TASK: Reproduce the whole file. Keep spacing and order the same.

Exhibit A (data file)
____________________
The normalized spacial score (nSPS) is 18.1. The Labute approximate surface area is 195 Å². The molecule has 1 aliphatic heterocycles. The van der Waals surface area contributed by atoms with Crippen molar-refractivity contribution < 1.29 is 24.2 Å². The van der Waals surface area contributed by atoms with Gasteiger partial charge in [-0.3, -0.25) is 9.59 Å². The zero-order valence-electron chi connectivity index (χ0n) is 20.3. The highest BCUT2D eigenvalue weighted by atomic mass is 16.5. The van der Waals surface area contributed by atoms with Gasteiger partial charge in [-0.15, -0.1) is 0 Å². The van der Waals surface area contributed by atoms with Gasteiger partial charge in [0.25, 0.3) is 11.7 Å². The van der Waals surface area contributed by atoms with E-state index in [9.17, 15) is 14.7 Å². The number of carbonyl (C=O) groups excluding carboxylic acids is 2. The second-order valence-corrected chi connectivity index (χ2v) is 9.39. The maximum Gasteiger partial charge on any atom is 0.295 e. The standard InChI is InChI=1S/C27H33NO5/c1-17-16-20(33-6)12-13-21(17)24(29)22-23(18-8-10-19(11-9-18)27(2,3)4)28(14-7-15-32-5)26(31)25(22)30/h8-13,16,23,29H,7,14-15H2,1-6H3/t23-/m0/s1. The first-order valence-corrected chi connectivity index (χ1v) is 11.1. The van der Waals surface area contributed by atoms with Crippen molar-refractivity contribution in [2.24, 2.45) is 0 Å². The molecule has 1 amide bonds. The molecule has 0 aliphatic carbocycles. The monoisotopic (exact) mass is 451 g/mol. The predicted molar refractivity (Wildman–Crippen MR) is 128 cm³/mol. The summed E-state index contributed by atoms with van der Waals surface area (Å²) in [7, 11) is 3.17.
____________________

The normalized spacial score (nSPS) is 18.1. The Labute approximate surface area is 195 Å². The molecule has 1 aliphatic heterocycles. The van der Waals surface area contributed by atoms with Crippen molar-refractivity contribution < 1.29 is 24.2 Å². The van der Waals surface area contributed by atoms with Gasteiger partial charge in [-0.3, -0.25) is 9.59 Å². The zero-order valence-electron chi connectivity index (χ0n) is 20.3. The highest BCUT2D eigenvalue weighted by atomic mass is 16.5. The van der Waals surface area contributed by atoms with Gasteiger partial charge in [-0.15, -0.1) is 0 Å². The van der Waals surface area contributed by atoms with Gasteiger partial charge in [0.25, 0.3) is 11.7 Å². The van der Waals surface area contributed by atoms with E-state index in [9.17, 15) is 14.7 Å². The number of carbonyl (C=O) groups excluding carboxylic acids is 2. The second-order valence-corrected chi connectivity index (χ2v) is 9.39. The maximum Gasteiger partial charge on any atom is 0.295 e. The standard InChI is InChI=1S/C27H33NO5/c1-17-16-20(33-6)12-13-21(17)24(29)22-23(18-8-10-19(11-9-18)27(2,3)4)28(14-7-15-32-5)26(31)25(22)30/h8-13,16,23,29H,7,14-15H2,1-6H3/t23-/m0/s1. The first-order valence-corrected chi connectivity index (χ1v) is 11.1. The van der Waals surface area contributed by atoms with Crippen molar-refractivity contribution in [2.24, 2.45) is 0 Å². The molecule has 1 amide bonds. The molecule has 0 aliphatic carbocycles. The monoisotopic (exact) mass is 451 g/mol. The predicted molar refractivity (Wildman–Crippen MR) is 128 cm³/mol. The summed E-state index contributed by atoms with van der Waals surface area (Å²) in [7, 11) is 3.17.